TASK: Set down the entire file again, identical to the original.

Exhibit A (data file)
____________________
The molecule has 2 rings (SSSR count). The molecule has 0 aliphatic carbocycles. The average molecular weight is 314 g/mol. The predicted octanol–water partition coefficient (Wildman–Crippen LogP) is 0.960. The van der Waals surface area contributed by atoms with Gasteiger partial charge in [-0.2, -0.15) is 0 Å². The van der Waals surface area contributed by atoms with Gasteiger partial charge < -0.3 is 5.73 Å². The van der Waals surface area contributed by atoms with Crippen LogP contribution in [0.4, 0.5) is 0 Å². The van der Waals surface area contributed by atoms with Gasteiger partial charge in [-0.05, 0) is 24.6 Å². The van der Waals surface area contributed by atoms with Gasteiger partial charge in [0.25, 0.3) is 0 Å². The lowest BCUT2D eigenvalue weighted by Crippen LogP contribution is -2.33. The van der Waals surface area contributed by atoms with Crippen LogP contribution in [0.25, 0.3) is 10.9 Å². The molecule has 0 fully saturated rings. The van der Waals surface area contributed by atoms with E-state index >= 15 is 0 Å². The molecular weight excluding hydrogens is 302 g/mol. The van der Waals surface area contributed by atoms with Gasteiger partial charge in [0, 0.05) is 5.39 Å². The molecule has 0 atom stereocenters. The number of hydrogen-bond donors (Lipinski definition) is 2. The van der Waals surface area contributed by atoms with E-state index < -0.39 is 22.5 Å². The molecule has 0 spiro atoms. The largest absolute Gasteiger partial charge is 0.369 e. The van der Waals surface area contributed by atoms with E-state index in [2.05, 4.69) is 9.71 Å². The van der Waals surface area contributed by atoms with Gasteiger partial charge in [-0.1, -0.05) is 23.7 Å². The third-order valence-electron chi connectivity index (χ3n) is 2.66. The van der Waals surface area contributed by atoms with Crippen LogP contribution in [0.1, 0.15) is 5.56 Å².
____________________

The molecule has 2 rings (SSSR count). The molecule has 0 aliphatic carbocycles. The average molecular weight is 314 g/mol. The predicted octanol–water partition coefficient (Wildman–Crippen LogP) is 0.960. The van der Waals surface area contributed by atoms with Gasteiger partial charge in [-0.2, -0.15) is 0 Å². The van der Waals surface area contributed by atoms with Gasteiger partial charge < -0.3 is 5.73 Å². The van der Waals surface area contributed by atoms with Crippen LogP contribution in [0.4, 0.5) is 0 Å². The van der Waals surface area contributed by atoms with Gasteiger partial charge in [-0.05, 0) is 24.6 Å². The van der Waals surface area contributed by atoms with Gasteiger partial charge in [0.25, 0.3) is 0 Å². The lowest BCUT2D eigenvalue weighted by Crippen LogP contribution is -2.33. The van der Waals surface area contributed by atoms with Crippen LogP contribution in [0.25, 0.3) is 10.9 Å². The molecule has 0 fully saturated rings. The van der Waals surface area contributed by atoms with E-state index >= 15 is 0 Å². The molecular weight excluding hydrogens is 302 g/mol. The van der Waals surface area contributed by atoms with Gasteiger partial charge in [0, 0.05) is 5.39 Å². The molecule has 0 atom stereocenters. The number of hydrogen-bond donors (Lipinski definition) is 2. The van der Waals surface area contributed by atoms with E-state index < -0.39 is 22.5 Å². The molecule has 0 spiro atoms. The largest absolute Gasteiger partial charge is 0.369 e. The van der Waals surface area contributed by atoms with E-state index in [2.05, 4.69) is 9.71 Å². The van der Waals surface area contributed by atoms with Gasteiger partial charge in [-0.1, -0.05) is 23.7 Å². The third-order valence-electron chi connectivity index (χ3n) is 2.66. The van der Waals surface area contributed by atoms with Crippen LogP contribution in [0.1, 0.15) is 5.56 Å².